Ex­hibit uses Bud­dha to tran­scend time and space

Shanghai Daily - - WHAT’S ON - Wang Jie

HEAVY, yet sub­tle and light, is the im­pres­sion of Li Chen’s sculp­ture.

Li was born in 1963 in Tai­wan. His artis­tic prac­tice started from mak­ing a tra­di­tional Bud­dhist statue. Dur­ing the process, he kept study­ing clas­sics of Con­fu­cian­ism, Tao­ism and Bud­dhism, while at the same time im­bu­ing a con­tem­po­rary per­cep­tion into his prac­tice, lead­ing to a sig­na­ture style that in­cor­po­rates both East­ern charisma and West­ern sculp­tural lan­guage.

His first work made its de­but in 1999 in Taipei. Since then he has been an ac­tive fig­ure both at home and abroad, and this is his first solo ex­hi­bi­tion in Shang­hai.

The high­light of the ex­hi­bi­tion goes to “Float to Sukha­vati,” a bronze statue. It is an im­por­tant cre­ation of his “Spir­i­tual Jour­ney through the Great Ether” se­ries, which was com­pleted in 2002.

The artist is adept at tack­ling the con­trasted re­la­tion be­tween the light­ness and heav­i­ness of mas­sive ob­jects.

He sim­pli­fies the im­age of Bud­dhist stat­ues and, at the same time, im­bues the emo­tions of a mun­dane life.

His works are full of fairy-like imag­i­na­tion, of chil­dren’s in­no­cence and amuse­ment, and of care­free float­ing on the top of the clouds.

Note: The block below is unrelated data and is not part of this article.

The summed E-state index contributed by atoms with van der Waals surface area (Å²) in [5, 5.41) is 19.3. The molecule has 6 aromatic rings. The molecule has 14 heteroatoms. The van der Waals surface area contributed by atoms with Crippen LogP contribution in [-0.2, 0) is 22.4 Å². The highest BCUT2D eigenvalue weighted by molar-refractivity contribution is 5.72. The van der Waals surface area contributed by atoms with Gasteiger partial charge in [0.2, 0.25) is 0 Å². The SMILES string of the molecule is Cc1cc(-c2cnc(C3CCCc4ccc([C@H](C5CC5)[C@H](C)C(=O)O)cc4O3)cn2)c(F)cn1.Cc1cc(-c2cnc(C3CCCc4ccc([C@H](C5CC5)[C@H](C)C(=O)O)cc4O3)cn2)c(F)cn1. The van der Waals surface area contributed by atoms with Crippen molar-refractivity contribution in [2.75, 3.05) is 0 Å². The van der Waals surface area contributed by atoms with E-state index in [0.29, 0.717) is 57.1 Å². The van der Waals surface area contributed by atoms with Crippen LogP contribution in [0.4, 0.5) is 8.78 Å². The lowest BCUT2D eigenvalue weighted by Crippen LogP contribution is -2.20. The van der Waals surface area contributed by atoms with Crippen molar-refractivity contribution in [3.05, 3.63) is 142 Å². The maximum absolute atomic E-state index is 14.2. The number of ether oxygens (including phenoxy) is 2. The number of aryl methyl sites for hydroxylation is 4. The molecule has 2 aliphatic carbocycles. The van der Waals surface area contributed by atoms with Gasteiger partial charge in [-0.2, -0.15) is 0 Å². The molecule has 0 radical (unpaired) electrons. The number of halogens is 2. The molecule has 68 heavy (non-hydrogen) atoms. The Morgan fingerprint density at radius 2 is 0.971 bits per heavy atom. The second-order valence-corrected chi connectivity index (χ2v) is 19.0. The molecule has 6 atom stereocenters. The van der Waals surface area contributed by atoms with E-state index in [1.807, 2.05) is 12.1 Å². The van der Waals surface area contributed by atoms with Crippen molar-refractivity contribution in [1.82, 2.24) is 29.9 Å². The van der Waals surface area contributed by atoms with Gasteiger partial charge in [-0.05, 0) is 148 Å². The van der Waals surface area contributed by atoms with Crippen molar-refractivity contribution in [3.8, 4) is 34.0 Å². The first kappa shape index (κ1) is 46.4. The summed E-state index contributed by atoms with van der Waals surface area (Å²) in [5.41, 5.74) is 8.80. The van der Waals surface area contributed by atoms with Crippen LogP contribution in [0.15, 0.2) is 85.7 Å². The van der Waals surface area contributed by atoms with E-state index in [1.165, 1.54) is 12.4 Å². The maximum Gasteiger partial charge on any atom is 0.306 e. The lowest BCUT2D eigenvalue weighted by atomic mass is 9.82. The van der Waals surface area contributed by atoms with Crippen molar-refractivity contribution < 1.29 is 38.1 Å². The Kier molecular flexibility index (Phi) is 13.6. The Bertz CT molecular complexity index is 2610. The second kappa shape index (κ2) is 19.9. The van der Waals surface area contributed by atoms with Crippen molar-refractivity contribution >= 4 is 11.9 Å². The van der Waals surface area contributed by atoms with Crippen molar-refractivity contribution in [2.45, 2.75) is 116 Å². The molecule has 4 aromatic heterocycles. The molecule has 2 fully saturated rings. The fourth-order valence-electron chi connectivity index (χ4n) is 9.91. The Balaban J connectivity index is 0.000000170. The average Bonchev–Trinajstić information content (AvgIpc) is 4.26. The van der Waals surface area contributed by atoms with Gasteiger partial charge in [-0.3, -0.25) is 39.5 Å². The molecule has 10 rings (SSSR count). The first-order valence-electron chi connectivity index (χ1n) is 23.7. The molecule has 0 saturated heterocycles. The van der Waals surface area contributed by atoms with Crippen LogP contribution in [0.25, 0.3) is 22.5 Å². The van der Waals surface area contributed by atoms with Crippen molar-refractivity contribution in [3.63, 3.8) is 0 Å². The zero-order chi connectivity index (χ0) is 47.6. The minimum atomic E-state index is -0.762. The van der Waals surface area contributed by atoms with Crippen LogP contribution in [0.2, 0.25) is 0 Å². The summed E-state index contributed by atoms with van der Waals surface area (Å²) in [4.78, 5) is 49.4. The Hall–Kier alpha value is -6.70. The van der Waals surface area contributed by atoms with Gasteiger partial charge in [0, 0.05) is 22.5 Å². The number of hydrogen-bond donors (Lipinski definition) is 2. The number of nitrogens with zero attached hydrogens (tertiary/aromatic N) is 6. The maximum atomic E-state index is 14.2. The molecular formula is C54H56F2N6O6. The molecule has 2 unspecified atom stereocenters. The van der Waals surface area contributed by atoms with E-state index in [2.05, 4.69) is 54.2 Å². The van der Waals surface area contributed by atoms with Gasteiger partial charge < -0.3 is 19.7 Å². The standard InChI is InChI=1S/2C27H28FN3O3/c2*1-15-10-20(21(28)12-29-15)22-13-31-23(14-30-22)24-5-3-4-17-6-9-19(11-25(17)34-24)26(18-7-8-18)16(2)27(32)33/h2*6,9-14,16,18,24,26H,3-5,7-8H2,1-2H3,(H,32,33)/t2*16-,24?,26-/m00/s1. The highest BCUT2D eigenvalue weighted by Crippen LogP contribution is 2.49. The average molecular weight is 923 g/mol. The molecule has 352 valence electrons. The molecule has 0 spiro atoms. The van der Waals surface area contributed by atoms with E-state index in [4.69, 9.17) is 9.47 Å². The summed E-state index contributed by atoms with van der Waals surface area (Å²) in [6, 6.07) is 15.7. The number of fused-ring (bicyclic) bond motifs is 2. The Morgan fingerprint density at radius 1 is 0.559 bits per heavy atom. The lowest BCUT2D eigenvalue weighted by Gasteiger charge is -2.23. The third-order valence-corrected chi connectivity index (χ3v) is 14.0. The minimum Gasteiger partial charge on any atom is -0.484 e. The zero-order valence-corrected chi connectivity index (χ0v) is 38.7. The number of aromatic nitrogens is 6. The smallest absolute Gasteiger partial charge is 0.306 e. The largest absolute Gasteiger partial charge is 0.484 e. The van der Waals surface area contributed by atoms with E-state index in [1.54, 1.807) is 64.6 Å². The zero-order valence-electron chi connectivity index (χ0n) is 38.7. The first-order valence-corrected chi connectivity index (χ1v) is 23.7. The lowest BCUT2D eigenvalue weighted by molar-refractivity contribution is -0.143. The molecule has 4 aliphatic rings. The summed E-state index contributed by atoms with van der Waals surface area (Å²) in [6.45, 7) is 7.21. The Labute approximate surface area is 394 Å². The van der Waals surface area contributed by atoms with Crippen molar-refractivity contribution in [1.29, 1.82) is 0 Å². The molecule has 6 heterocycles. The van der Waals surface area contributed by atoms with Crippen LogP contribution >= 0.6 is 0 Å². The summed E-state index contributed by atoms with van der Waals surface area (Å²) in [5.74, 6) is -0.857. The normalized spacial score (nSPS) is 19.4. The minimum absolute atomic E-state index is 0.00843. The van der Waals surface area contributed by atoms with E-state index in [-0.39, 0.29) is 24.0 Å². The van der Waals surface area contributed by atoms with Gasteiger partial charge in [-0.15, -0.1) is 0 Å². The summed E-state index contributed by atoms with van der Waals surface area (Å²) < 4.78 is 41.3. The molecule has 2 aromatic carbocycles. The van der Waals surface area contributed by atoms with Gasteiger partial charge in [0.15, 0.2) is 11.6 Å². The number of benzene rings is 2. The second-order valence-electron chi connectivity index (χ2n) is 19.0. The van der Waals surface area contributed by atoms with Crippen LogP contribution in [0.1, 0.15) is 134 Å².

Their looks and ges­tures give view­ers a self-as­sured and re­laxed feel, as if the clouds are so light yet safe to take them on a jour­ney to any­where they would like to go.

Tra­di­tional and mod­ern, East and West, past and present, ma­te­rial and spir­i­tual, empti­ness and re­al­ness, all these dual com­po­si­tions jux­ta­pose each other and yet unify un­der his sculp­tural hands.

Ob­vi­ously the artist is deeply in­trigued to ex­plore a realm brim­ming with con­flicts.

“I want to cre­ate an eter­nal beauty that tran­scends time and space loom­ing be­hind the uni­verse,” Li says.

All of Li’s sculp­tures are on dis­play on dif­fer­ent floors at the Au­rora Mu­seum through Jan­uary 27.

“Sur­pris­ingly Li’s sculp­tures are in har­mony with the col­lec­tion of the Au­rora Mu­seum here, as the at­mos­phere ra­di­ates from his works and echoes with those an­tiques,” says Xu Tian­jin, cu­ra­tor of the ex­hi­bi­tion.

The col­lec­tion of Bud­dhist stat­ues at Au­rora Mu­seum fea­tures Gand­hara-style casts and fig­ures with lo­cal cul­tural char­ac­ter­is­tics made dur­ing North­ern Wei, Sui and Tang dy­nas­ties (AD 386-907).

A time­line demon­strat­ing the dif­fer­ent styles and aes­thetic vi­sions dur­ing the devel­op­ment of Bud­dhist statue mak­ing in China could be clearly per­ceived.

Date: Through Jan­uary 27, 2019 (closed on Mon­days), 10am-4pm

Ad­dress: 2/F, No. 99 Fucheng Rd, Pudong New Area

Newspapers in English

Newspapers from China

© PressReader. All rights reserved.